As most (not all) followers of Islam are of a Middle Eastern ethnicity, there is a certain amount of racism that can be factored into it.  Possibly on both sides.

Most muslims are not from the Middle East. Only about 300 million are from the Middle East, according to the same Pew survey that was brought up earlier in this thread. The overwhelming majority are in south and south-east Asia ( Indonesia and India together have more muslims than does the entire Middle East ). Granted, south Asia includes some countries we typically think of as being in the Middle East ( Pakistan, Afghanistan ), but they're not.

Now, this of course doesn't mean that racism or some form of xenophobia directed at vaguely Middle Eastern-looking people doesn't affect peoples' view of islam. It does mean that one should be careful of such assumptions, however.

The idea that the general attitudes of some people against islam can be explained as racism, has never really made much sense to me. It makes about as much sense as saying anyone who vocally criticizes christians is racist against ... well, most of the world's ethnic groups, really. It can be a factor, and it very obviously is with some people. But that doesn't mean that a debate like this one is somehow illegitimate - or that anyone who disagrees with the idea that islam is a 'religion of peace' ( as I've said before, the term doesn't really make much sense to me ) are somehow racist.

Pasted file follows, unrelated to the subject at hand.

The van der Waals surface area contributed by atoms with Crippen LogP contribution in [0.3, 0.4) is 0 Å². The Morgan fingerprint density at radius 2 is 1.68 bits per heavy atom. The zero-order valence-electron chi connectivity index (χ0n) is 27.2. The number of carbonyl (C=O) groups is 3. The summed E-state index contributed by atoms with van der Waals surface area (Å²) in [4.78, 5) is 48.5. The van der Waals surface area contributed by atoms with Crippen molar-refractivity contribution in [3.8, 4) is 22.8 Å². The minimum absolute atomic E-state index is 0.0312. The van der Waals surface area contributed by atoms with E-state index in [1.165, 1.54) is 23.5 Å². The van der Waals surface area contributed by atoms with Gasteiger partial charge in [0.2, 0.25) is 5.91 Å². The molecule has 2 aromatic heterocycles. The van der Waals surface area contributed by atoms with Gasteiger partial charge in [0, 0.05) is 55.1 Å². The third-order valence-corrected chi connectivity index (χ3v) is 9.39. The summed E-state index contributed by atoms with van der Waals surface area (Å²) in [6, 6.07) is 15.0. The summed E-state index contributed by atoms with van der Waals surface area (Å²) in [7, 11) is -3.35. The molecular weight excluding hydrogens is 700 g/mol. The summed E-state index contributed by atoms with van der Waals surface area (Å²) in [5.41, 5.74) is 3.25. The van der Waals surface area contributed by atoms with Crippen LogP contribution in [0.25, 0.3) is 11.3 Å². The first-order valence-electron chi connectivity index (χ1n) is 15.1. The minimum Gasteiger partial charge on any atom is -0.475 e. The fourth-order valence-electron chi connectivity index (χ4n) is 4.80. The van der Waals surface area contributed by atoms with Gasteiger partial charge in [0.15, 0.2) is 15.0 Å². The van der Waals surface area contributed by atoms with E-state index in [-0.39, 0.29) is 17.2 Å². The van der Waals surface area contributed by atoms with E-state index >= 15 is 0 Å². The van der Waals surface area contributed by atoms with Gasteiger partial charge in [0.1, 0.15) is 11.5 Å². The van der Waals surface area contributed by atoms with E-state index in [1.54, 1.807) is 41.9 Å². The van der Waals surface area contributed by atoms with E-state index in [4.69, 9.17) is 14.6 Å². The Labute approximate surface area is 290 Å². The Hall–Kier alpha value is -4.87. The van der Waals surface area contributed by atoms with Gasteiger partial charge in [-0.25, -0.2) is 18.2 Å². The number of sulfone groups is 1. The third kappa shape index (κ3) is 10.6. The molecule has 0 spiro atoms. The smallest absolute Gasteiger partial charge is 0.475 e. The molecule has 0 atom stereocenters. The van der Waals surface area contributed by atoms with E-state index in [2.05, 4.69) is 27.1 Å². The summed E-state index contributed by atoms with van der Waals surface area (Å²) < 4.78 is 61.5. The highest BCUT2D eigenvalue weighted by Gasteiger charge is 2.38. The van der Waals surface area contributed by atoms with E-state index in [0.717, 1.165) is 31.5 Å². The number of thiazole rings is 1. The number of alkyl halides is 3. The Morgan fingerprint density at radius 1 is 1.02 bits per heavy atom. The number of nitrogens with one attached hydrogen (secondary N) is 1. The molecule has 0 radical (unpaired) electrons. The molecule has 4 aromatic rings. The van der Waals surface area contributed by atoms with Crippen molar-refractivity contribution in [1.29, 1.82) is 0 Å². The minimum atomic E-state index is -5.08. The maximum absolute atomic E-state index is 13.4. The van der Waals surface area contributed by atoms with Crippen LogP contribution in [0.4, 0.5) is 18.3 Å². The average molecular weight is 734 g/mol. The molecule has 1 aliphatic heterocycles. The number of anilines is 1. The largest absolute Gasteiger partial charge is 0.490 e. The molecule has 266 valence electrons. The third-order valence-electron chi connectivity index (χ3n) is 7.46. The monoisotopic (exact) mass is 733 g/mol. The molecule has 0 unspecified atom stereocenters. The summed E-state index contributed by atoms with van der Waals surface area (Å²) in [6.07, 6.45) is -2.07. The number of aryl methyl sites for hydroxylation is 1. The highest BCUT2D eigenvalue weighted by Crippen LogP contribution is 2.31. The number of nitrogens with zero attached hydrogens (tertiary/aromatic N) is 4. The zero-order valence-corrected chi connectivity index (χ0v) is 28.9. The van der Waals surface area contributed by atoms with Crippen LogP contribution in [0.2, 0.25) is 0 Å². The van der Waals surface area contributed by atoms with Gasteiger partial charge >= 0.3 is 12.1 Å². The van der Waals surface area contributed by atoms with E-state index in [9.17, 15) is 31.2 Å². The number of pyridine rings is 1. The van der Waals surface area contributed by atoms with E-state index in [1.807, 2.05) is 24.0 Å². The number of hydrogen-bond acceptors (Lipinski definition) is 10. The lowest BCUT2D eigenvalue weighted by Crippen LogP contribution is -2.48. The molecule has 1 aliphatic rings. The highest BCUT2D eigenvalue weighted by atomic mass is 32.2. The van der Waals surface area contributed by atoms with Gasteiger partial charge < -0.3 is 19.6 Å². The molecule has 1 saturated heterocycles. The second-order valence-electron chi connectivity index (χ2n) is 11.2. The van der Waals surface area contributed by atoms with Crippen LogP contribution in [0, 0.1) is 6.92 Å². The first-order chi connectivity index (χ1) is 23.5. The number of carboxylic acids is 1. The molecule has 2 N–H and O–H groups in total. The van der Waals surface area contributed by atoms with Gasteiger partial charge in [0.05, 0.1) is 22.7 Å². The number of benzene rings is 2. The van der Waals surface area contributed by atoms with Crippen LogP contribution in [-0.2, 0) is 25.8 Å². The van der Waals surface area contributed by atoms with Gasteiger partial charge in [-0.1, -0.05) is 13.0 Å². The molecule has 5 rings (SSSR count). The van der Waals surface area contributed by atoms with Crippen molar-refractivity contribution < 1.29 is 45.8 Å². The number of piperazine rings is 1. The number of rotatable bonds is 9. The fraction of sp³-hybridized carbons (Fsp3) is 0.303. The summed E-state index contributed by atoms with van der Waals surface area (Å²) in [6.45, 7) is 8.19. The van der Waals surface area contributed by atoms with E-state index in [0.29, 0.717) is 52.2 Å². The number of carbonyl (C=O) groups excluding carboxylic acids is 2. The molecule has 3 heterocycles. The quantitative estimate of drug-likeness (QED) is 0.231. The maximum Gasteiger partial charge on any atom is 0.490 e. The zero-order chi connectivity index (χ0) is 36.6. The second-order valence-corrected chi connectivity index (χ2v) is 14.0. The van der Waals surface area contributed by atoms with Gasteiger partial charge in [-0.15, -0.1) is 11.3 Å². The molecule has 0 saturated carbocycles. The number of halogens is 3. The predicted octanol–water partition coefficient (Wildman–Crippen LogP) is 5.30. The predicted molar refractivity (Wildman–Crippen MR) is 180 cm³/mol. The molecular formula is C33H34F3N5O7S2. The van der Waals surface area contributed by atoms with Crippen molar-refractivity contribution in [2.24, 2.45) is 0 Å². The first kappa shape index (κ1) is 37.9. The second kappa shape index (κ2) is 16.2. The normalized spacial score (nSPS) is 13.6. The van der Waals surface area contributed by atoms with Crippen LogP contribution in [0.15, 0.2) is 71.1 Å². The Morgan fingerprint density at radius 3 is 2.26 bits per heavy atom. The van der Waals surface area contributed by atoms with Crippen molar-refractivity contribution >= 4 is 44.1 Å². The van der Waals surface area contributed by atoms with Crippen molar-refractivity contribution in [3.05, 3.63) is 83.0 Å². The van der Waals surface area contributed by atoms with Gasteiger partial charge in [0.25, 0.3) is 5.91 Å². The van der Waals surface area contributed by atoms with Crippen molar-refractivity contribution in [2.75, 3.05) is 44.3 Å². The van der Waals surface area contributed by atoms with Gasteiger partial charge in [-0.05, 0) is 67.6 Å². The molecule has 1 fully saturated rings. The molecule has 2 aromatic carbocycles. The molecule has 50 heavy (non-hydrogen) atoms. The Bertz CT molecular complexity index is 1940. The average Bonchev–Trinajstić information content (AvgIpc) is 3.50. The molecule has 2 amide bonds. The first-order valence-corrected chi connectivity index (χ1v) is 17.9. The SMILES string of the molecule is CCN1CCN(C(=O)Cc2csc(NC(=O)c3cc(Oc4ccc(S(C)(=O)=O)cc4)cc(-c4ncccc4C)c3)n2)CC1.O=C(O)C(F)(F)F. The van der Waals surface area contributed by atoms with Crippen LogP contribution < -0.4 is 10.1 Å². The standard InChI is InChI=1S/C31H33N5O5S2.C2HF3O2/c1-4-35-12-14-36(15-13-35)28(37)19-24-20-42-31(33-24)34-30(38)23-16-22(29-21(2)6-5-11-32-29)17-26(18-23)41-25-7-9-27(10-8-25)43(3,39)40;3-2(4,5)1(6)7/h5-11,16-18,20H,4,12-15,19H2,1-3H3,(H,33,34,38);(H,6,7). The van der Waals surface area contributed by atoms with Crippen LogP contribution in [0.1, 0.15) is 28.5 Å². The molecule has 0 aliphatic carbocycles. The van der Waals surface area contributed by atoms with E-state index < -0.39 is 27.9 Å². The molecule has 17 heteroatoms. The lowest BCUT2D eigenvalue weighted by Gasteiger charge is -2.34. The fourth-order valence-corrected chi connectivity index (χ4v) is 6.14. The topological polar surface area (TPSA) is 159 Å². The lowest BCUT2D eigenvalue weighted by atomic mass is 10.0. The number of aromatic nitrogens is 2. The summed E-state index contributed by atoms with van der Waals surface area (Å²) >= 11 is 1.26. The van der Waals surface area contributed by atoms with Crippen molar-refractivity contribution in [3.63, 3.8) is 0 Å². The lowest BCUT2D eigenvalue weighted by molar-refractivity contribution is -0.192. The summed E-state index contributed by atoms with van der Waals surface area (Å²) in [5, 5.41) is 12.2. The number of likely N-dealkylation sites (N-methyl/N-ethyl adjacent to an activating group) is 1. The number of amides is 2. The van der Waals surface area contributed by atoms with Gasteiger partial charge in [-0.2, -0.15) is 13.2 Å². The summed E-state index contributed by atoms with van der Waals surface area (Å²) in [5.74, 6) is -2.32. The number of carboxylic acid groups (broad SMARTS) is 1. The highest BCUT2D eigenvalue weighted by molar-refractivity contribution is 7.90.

EDIT: I should mention that not all of this was directed at you, Oniya.
« Last Edit: October 07, 2014, 12:13:51 PM by Hemingway »

Offline consortium11

Re: Is Islam Really a Religion of Peace?
« Reply #259 on: October 07, 2014, 12:49:43 PM »
As most (not all) followers of Islam are of a Middle Eastern ethnicity, there is a certain amount of racism that can be factored into it.  Possibly on both sides.

Nowhere near.

From the best study we have roughly 20% of Muslims live in the Middle East and North Africa but while immigration and the like means that more than 20% of Muslims world-wide will be of Middle Eastern descent that won't push it anywhere near to being a majority. Roughly 60% of Muslims live in South and South-East Asia (primarily in Indonesia, India and Bangladesh) and 15% in sub-Saharan Africa. There are roughly five times more Muslims in Indonesia alone than in the whole of Europe.